Suppose I'm given the mean and one quantile (e.g. the 20% quantile) of a random variable $x$, and I want to find the parameters $alpha$ and $beta$ of a Beta distribution that has the same mean and quantile. Is there an efficient way to do it?

Using just the mean, I know that since $bar{x} = frac{alpha}{alpha+beta}$, we have $beta = frac{alpha}{bar{x}} – alpha$. So we only really have one parameter to estimate. But I'm unsure how to use the quantile information to take the next step. Maybe there's something I can do with the Incomplete Beta when I know the ratio $frac{beta}{alpha} = frac{1-bar{x}}{bar{x}}$?

I have access to `R`

myself, so I could use a numerical optimizer for this, but ideally I need a method that can be carried out in Excel in someone else's environment. Excel does have `BETA.DIST()`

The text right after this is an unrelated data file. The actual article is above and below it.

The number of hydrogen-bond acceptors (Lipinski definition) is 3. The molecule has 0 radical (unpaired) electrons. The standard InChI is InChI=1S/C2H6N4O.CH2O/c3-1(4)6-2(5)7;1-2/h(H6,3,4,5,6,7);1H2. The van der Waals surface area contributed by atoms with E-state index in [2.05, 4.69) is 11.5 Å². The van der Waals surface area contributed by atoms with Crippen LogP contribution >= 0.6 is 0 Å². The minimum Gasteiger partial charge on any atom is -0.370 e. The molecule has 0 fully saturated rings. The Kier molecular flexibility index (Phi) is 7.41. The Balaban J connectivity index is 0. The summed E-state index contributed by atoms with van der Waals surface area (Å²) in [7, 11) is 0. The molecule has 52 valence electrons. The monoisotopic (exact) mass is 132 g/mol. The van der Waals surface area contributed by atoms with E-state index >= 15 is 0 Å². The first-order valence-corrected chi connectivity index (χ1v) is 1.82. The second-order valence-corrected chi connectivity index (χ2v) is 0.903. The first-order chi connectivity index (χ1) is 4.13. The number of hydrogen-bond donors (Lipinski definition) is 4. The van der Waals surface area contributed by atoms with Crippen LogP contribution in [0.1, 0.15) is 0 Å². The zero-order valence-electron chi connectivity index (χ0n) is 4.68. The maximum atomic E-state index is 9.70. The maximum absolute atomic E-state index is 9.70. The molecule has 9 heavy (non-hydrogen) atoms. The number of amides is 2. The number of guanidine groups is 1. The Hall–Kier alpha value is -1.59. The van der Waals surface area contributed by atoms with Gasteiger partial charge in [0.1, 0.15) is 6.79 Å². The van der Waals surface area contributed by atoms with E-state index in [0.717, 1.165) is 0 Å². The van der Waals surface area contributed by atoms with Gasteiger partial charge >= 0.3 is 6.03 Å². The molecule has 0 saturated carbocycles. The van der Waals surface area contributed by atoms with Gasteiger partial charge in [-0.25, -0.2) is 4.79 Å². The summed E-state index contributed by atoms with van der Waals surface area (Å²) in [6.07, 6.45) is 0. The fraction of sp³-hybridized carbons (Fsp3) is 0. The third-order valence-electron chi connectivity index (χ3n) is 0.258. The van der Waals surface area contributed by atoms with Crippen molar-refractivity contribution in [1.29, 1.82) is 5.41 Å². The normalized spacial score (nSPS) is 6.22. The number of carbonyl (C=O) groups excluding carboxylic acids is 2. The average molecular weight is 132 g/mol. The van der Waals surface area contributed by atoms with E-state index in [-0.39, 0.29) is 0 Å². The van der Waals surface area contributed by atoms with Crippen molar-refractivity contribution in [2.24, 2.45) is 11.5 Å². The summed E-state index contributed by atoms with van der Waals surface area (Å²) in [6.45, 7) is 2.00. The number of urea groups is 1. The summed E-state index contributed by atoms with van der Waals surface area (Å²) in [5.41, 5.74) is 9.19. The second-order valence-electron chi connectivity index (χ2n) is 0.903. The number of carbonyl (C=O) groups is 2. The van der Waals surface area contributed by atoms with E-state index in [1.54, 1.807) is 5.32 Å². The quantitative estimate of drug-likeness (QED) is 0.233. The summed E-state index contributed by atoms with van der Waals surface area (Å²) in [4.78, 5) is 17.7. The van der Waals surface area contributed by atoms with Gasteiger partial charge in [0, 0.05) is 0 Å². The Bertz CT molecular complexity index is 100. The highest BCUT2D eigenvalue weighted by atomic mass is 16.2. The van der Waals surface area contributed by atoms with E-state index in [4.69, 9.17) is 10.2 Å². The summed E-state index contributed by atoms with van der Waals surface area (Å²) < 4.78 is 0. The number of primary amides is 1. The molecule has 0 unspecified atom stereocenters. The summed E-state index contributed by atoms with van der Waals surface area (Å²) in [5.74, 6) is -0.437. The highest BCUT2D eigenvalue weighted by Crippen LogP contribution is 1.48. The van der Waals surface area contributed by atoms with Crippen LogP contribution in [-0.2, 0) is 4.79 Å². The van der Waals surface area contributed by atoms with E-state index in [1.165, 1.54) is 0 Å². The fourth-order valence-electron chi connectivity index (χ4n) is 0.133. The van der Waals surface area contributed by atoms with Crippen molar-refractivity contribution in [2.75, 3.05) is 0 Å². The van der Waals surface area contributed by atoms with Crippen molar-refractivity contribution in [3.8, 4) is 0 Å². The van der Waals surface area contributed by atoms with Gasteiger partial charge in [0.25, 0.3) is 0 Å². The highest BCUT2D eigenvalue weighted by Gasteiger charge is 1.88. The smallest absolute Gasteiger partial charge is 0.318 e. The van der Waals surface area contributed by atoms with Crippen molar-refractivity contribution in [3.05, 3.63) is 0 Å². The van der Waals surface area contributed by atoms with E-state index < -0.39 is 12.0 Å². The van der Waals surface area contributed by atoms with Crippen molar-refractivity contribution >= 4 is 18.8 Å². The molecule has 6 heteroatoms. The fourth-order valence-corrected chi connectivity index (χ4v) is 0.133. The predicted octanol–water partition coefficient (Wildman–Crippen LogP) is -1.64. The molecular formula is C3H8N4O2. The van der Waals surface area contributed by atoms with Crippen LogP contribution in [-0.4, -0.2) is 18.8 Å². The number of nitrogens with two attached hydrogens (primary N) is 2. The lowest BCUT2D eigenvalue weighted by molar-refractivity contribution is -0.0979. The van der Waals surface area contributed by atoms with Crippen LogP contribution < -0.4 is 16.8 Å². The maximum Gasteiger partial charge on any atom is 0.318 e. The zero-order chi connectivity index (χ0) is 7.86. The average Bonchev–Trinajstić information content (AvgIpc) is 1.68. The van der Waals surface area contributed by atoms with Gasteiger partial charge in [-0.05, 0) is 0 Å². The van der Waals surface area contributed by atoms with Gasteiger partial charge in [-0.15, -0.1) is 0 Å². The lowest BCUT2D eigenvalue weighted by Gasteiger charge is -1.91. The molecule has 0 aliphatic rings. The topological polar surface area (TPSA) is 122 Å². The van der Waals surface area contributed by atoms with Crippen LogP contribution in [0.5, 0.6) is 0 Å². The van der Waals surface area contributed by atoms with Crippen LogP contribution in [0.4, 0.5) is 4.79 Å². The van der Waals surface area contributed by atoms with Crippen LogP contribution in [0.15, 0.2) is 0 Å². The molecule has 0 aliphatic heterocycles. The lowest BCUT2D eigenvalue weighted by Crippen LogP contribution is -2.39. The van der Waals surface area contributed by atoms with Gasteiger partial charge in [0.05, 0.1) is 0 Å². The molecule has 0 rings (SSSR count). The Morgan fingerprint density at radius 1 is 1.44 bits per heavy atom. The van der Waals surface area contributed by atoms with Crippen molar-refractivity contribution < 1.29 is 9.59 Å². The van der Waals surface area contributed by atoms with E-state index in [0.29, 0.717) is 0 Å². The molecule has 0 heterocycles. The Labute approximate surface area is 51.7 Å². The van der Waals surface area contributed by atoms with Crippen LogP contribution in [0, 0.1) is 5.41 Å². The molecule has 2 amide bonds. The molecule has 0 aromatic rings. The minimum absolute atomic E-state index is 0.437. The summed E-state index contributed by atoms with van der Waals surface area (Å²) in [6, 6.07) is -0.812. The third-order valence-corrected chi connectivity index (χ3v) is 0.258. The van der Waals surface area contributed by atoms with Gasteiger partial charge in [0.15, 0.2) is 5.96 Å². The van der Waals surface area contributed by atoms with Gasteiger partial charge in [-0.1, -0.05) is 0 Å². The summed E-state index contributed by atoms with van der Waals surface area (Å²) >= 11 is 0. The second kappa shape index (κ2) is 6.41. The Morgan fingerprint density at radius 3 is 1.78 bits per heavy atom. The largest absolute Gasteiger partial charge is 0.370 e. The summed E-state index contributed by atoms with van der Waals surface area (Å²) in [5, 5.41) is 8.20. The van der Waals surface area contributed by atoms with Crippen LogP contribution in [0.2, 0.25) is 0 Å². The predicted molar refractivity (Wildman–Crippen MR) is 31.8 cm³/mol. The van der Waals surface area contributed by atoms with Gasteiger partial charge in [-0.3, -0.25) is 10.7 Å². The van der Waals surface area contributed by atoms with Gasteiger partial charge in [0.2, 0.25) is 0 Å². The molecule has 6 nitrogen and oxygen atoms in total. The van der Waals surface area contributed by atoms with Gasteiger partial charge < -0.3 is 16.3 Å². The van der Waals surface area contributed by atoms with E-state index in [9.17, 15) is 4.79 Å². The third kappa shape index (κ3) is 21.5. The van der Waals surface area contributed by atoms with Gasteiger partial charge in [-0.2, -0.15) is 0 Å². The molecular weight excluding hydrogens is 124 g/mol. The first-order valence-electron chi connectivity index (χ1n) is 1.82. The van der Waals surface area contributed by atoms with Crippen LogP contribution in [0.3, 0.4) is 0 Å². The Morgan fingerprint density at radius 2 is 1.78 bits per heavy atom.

and `BETA.INV()`

functions available. A look-up table would be fine, but a closed-form formula would be better if it's possible.

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#### Best Answer

If you really have to do it with pesky Excel:

Create cells with quantile probability $p$, quantile value $q$, mean $m$.

Create a cell with some initial $alpha$ value. Create a cell with formula $beta=left(frac{1-m}{m}right)alpha$.

Create a cell with formula $mathrm{abs}(q – mathrm{beta.inv}(p, alpha,beta))$.

Go to "Data" > "What-If Analysis" > "Goal Seek". Choose the previous cell for item "Set cell", put $0$ in "To value", and choose the $alpha$ cell for "By changing cell". Press "OK".

Next time: Use R! (I'm joking. I know you're an R user.)

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